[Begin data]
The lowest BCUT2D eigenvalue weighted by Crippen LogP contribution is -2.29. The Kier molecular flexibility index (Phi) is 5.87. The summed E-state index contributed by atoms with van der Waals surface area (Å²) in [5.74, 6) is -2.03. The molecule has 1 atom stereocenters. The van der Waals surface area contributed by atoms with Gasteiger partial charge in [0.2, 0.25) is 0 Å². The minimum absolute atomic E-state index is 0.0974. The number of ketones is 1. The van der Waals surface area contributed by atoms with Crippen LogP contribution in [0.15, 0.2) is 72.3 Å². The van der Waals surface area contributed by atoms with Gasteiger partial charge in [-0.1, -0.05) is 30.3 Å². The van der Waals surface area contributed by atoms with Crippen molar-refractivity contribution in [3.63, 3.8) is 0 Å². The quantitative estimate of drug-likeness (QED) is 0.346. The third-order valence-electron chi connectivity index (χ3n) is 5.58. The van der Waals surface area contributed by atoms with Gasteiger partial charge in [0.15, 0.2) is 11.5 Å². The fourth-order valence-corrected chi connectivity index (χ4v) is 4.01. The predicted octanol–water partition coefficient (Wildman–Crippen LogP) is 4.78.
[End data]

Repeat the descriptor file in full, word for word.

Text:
The lowest BCUT2D eigenvalue weighted by Crippen LogP contribution is -2.29. The Kier molecular flexibility index (Phi) is 5.87. The summed E-state index contributed by atoms with van der Waals surface area (Å²) in [5.74, 6) is -2.03. The molecule has 1 atom stereocenters. The van der Waals surface area contributed by atoms with Gasteiger partial charge in [0.2, 0.25) is 0 Å². The minimum absolute atomic E-state index is 0.0974. The number of ketones is 1. The van der Waals surface area contributed by atoms with Crippen LogP contribution in [0.15, 0.2) is 72.3 Å². The van der Waals surface area contributed by atoms with Gasteiger partial charge in [-0.1, -0.05) is 30.3 Å². The van der Waals surface area contributed by atoms with Crippen molar-refractivity contribution in [3.63, 3.8) is 0 Å². The quantitative estimate of drug-likeness (QED) is 0.346. The third-order valence-electron chi connectivity index (χ3n) is 5.58. The van der Waals surface area contributed by atoms with Gasteiger partial charge in [0.15, 0.2) is 11.5 Å². The fourth-order valence-corrected chi connectivity index (χ4v) is 4.01. The predicted octanol–water partition coefficient (Wildman–Crippen LogP) is 4.78.